any changes that are required for your infrastructure. All Terraform commands
should now work.

If you ever set or change modules or backend configuration for Terraform,
rerun this command to reinitialize your working directory. If you forget, other
commands will detect it and remind you to do so if necessary.

Terraform will automatically download provider configured to .terraform directory.

Let’s now add resource section to create AWS VPC and Subnet resources by editing the main.tf file.

# Provider
 provider "aws" 
   access_key = ""
   secret_key = ""
   region = ""
 

# Retrieve the AZ where we want to create network resources
data "aws_availability_zones" "available" 

# VPC Resource
resource "aws_vpc" "main" 
  cidr_block = "10.11.0.0/16"
  enable_dns_support = true
  enable_dns_hostnames = true
  tags 
    Name = "Test-VPC"
  
  tags 
    Environment = "Test"
  


# AWS subnet resource
resource "aws_subnet" "test" 
 vpc_id = "$aws_vpc.main.id"
 cidr_block = "10.11.1.0/24"
 availability_zone = "$data.aws_availability_zones.available.names[0]"
 map_public_ip_on_launch = "false"
 tags 
   Name = "Test_subnet1"
 

Save the file after adding resource definitions and setting AWS variables then generate and show an execution plan.

$ terraform plan

Refreshing Terraform state in-memory prior to plan...
The refreshed state will be used to calculate this plan, but will not be
persisted to local or remote state storage.

data.aws_availability_zones.available: Refreshing state...

------------------------------------------------------------------------

An execution plan has been generated and is shown below.
Resource actions are indicated with the following symbols:
  + create

Terraform will perform the following actions:

  + aws_subnet.test
      id:                               
      arn:                              
      assign_ipv6_address_on_creation:  "false"
      availability_zone:                "us-east-1a"
      availability_zone_id:             
      cidr_block:                       "10.11.1.0/24"
      ipv6_cidr_block:                  
      ipv6_cidr_block_association_id:   
      map_public_ip_on_launch:          "false"
      owner_id:                         
      tags.%:                           "1"
      tags.Name:                        "Test_subnet1"
      vpc_id:                           "$aws_vpc.main.id"

  + aws_vpc.main
      id:                               
      arn:                              
      assign_generated_ipv6_cidr_block: "false"
      cidr_block:                       "10.11.0.0/16"
      default_network_acl_id:           
      default_route_table_id:           
      default_security_group_id:        
      dhcp_options_id:                  
      enable_classiclink:               
      enable_classiclink_dns_support:   
      enable_dns_hostnames:             "true"
      enable_dns_support:               "true"
      instance_tenancy:                 "default"
      ipv6_association_id:              
      ipv6_cidr_block:                  
      main_route_table_id:              
      owner_id:                         
      tags.%:                           "2"
      tags.Environment:                 "Test"
      tags.Name:                        "Test-VPC"


Plan: 2 to add, 0 to change, 0 to destroy.

------------------------------------------------------------------------

Note: You didn't specify an "-out" parameter to save this plan, so Terraform
can't guarantee that exactly these actions will be performed if
"terraform apply" is subsequently run.

Finally build your Infrastructure with Terraform using terraform apply.

$ terraform apply

data.aws_availability_zones.available: Refreshing state...

An execution plan has been generated and is shown below.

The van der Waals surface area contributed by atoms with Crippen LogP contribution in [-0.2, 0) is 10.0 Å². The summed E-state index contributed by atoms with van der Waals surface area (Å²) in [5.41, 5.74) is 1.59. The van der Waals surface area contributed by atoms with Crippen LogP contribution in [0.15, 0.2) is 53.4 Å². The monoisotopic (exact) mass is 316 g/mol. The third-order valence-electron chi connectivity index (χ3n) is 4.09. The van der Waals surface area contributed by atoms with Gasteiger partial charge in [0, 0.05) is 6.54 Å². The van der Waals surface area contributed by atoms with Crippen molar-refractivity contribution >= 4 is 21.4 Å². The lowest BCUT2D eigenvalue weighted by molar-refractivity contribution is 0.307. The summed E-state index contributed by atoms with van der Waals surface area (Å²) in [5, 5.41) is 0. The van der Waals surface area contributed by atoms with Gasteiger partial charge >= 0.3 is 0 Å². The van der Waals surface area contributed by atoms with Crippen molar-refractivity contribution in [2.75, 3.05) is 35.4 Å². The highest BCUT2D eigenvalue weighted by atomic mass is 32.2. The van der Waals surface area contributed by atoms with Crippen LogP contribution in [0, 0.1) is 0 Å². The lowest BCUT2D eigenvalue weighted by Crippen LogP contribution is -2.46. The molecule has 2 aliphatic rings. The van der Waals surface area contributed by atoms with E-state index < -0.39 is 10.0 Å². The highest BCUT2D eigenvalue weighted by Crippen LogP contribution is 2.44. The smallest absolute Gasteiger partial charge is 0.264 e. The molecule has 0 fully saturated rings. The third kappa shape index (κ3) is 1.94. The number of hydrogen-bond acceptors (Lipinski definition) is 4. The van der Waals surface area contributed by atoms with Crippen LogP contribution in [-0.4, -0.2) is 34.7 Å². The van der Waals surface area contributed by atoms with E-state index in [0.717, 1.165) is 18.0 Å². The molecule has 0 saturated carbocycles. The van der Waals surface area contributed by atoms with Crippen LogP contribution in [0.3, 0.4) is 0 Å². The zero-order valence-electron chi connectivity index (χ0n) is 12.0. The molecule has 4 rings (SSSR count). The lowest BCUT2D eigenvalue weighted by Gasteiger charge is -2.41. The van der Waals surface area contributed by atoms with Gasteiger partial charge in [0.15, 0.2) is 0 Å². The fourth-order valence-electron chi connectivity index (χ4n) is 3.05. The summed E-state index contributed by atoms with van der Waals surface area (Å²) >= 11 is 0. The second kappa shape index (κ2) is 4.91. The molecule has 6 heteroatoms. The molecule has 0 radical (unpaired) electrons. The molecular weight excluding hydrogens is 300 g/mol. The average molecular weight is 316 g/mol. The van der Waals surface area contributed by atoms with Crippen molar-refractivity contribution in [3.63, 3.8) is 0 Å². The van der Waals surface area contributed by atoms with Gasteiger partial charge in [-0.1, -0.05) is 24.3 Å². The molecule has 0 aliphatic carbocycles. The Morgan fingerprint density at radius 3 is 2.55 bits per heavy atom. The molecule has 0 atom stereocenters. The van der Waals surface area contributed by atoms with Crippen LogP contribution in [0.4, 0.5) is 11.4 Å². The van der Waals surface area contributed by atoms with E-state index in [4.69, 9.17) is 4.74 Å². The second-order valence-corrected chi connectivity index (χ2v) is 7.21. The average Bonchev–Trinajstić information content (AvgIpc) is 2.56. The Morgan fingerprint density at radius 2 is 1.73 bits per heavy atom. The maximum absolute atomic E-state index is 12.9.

Resource actions are indicated with the following symbols:
  + create

Terraform will perform the following actions:

  + aws_subnet.test
      id:                               
      arn:                              
      assign_ipv6_address_on_creation:  "false"
      availability_zone:                "us-east-1a"
      availability_zone_id:             
      cidr_block:                       "10.11.1.0/24"
      ipv6_cidr_block:                  
      ipv6_cidr_block_association_id:   
      map_public_ip_on_launch:          "false"
      owner_id:                         
      tags.%:                           "1"
      tags.Name:                        "Test_subnet1"
      vpc_id:                           "$aws_vpc.main.id"
...........................

Confirm changes to be made and type “yes” to initiate modifications.

Plan: 2 to add, 0 to change, 0 to destroy.
Do you want to perform these actions?
  Terraform will perform the actions described above.
  Only 'yes' will be accepted to approve.
Enter a value: yes

A successful terraform run should print success message at the end.

Terraform state is saved to ./terraform.tfstate but the backend can be changed. You can confirm Infrastructure changes from AWS console.

terraform-windows-04-1024x179 (1)

terraform-windows-05-1024x129 (1)

Destroying Terraform Infrastructure

We have confirmed that our Terraform installation on Ubuntu 22.04/20.04/18.04 is working as expected. destroy Terraform-managed infrastructure by running terraform destroy command.

$ terraform destroy

aws_vpc.main: Refreshing state... (ID: vpc-0e94a7d72c02dab2b)
data.aws_availability_zones.available: Refreshing state...
aws_subnet.test: Refreshing state... (ID: subnet-0ad06c2e86542ddc1)

An execution plan has been generated and is shown below.
Resource actions are indicated with the following symbols:
  - destroy

Terraform will perform the following actions:

  - aws_subnet.test

  - aws_vpc.main


Plan: 0 to add, 0 to change, 2 to destroy.

Do you really want to destroy all resources?
  Terraform will destroy all your managed infrastructure, as shown above.
  There is no undo. Only 'yes' will be accepted to confirm.

  Enter a value: yes

If you don’t want confirmation prompt, use:

terraform destroy -auto-approve

Installing terraform on other systems:

Next Steps

Now that you have Terraform installed and tested, it is time to build infrastructure using a minimal Terraform configuration file. Terraform Use Cases is an interesting page to read for new users.